Whether or not you travel out west to make an Ardnamurchan painting of you own, or just for the ambience of this westerly peninsula, you’ll enjoy the journey (especially if some else is doing the driving!)
I sometimes think that Ardnamurchan, that peninsula in the magical West Highlands, might as well be an island. I mean that in a good way – but it has that same sense of adventurous and beautiful isolation (from a tourist point of view) that you feel when you step off the ferry anywhere in the Hebrides.
Besides, unless you tear yourself away from The Road to the Isles and, instead of heading for Mallaig, go south at Lochailort, then your journey to Ardnamurchan will have taken in at least one ferry – most likely the Corran Ferry south of Fort William.
Time permitting, it’s worth including Ardnamurchan if visiting Mull – in which case the Tobermory to Kilchoan ferry will serve. But I suspect most will visit via Strontian, where the road become single-track, and roll along by glorious Loch Sunart. A mossy mix of Atlantic oakwoods, birches and the invasive rhododendron may impede the view en route but it’s all worthwhile.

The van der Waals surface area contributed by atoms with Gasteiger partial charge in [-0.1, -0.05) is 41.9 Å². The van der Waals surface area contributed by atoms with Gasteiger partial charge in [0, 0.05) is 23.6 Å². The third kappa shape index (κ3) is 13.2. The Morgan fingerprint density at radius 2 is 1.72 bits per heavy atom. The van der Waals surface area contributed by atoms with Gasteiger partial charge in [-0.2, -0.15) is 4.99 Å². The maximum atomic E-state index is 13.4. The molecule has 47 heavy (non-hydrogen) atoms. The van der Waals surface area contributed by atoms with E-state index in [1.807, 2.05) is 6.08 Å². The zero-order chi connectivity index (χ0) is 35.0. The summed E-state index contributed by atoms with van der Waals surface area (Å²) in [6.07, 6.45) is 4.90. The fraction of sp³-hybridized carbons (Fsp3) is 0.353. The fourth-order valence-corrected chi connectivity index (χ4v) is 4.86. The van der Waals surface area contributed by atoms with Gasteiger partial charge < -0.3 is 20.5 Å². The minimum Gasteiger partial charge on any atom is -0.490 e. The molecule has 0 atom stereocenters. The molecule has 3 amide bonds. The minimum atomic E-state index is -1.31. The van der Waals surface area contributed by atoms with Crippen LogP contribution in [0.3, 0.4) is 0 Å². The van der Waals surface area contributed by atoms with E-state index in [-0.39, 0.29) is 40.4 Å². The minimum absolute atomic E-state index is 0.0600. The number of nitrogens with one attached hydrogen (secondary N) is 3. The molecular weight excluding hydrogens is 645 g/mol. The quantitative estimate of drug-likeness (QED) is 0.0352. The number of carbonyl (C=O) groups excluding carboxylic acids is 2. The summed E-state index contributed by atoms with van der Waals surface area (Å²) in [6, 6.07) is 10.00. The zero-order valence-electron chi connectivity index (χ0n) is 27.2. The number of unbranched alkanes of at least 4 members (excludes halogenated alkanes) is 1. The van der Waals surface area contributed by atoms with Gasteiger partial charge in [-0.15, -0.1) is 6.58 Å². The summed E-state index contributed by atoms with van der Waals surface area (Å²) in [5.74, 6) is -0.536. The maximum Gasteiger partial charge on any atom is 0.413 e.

The views from Ardnamurchan Lighthouse are also worth the drive and, of course, Sanna Beach, painted here, is understandably popular. (Other beaches are also available!)
Ardnamurchan Painting – Sanna Beach
For this Ardnamurchan painting, gouache was the choice, used pretty thinly, for once, to capture that hazy far-western light that is characteristic of settled Highland weather. The usual caveats apply: to ensure that distance lends, if not enchantment, at least a sense of the colours lightening and fading towards blue-grey out on the more distant islands.
The birds in this Ardnamurchan painting, are ‘comic’ terns, of course – that term being used by birdy folk when it is uncertain if Common or Arctic terns are flying by. Arctics are greyer below, so I think that must have been what I intended. Still, you can’t be sure – it might just be a shadow.
More information on the area of Ardnamurchan.